‘Beverly Home’ by Denis Johnson

Beverly Home by Denis Johnson, 1992

The magic trick:

Presenting the sober world as simply being a different set of weirdos from the world of drug addicts we got to know earlier in the Jesus’ Son collection

We come to the end of our week inside the Jesus’ Son collection, and we wrap things up with the final story in the book, “Beverly Home.”

It’s a happy ending of sorts. As happy as one could reasonably expect, at least.

So much of the power in Jesus’ Son derives from the narrator’s supreme confidence – or is it a total lack of concern? (and isn’t confidence and carelessness the same thing anyway? – in his own writer’s authority. It doesn’t matter what he’s telling you about, no matter how serious or insignificant, he sells it with a matter-of-fact numbness that is commanding. It’s as if every story begins as an answer to your imaginary “And that what happened next?”

The combination of that nonchalant narrative authority and the pathetic tales he tells is a remarkable mix. In other words, his narrative voice may be assured, but the character he portrays with that voice is anything but. Fuckhead is sad, lonely, mean, selfish, etc. etc. etc. His name is Fuckhead, after all.

OK, so all of this is to say that “Beverly Home” is a little bit different than its predecessors in the collection. In it, Fuckhead is trying to sober up. He’s settling down, at least on a relative scale. Gone are the meandering string of episodes. This feels like a self-consciously styled short story.

As a standalone, it really lacks the deranged energy of the other Jesus’ Son stories. But still, it works so well within the context of the collection.

So anyway, if it stylized, what is the desired effect? The deal here is we get another collection of freaks and outsiders. They’re not addicts. They’re, as far as we can tell, decent, law-abiding people. They’re just different. They’re old and broken. They’re religious and off to the fringes. They’re dwarves. They’re half-paralyzed.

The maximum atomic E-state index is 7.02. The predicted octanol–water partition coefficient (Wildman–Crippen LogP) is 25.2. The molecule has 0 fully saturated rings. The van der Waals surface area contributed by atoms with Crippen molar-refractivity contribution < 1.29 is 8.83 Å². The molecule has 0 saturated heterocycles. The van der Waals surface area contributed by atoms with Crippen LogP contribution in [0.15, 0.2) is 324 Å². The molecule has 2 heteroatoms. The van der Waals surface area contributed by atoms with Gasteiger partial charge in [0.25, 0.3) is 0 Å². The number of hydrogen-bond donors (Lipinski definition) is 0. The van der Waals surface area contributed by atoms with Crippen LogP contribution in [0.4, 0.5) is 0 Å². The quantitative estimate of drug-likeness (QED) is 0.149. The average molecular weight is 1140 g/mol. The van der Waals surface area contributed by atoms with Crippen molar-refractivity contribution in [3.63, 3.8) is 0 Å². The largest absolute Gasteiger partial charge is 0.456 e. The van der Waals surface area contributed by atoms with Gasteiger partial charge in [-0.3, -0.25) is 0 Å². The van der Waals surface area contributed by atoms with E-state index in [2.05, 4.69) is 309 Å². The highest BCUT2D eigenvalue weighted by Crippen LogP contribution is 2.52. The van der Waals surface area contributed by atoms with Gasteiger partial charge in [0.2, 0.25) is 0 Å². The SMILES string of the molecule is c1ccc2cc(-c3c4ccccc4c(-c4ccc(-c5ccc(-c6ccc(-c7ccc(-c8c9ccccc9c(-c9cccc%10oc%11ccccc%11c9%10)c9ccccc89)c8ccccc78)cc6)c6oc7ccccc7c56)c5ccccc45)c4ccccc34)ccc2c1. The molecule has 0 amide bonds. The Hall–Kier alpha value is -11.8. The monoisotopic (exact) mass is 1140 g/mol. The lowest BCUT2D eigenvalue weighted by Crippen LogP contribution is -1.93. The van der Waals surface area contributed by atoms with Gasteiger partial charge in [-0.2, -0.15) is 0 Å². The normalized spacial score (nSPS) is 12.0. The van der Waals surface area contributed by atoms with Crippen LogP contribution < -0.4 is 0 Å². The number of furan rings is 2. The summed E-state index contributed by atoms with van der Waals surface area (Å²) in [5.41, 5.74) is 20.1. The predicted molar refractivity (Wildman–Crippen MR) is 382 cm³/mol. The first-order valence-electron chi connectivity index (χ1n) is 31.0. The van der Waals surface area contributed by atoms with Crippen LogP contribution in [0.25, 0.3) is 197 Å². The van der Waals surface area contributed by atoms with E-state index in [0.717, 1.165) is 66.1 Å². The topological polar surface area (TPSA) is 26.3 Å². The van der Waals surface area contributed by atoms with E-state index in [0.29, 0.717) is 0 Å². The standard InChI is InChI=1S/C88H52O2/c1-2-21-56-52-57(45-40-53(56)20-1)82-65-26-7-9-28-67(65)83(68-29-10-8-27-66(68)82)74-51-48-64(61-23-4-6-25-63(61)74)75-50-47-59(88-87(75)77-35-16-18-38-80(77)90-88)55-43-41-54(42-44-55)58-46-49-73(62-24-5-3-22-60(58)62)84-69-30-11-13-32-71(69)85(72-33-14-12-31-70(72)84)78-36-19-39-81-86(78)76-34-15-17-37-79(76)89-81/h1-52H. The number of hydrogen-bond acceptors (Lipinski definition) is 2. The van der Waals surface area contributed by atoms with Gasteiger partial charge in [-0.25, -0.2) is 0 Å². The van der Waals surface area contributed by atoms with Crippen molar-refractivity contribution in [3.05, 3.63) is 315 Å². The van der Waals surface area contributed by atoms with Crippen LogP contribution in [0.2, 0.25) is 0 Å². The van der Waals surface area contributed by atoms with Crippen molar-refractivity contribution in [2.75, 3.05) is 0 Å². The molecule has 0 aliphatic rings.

It’s all very, very contrived.

But I still went for it.

It’s powerful stuff in a totally different way from the rest of Jesus’ Son.

And that’s quite a trick on Johnson’s part.

The selection:

This woman was quite short, well under five feet, closer, in fact, to four and a half feet tall. Her arms weren’t proportional to her body, or at least not to her torso, although they matched her legs, which were also exceptionally abbreviated. Medically speaking, she was a dwarf. But that wasn’t the first thing you noticed about her. She had large, Mediterranean eyes, full of a certain amount of smoke and mystery and bad luck. She’d learned how to dress so you didn’t observe right away that she was a dwarf. When we made love, we were the same size, because her torso was ordinary. It was only her arms and legs that had come out too short. We made love on the floor in her TV room after she got her little daughter down for the night. Between our jobs and her routines with the little girl, we were kept to a kind of schedule. The same shows were always playing when we made love. They were stupid shows, Saturday-night shows. But I was afraid to make love to her without the conversations and laughter from that false universe playing in our ears, because I didn’t want to get to know her very well and didn’t want to be bridging any silences with our eyes.


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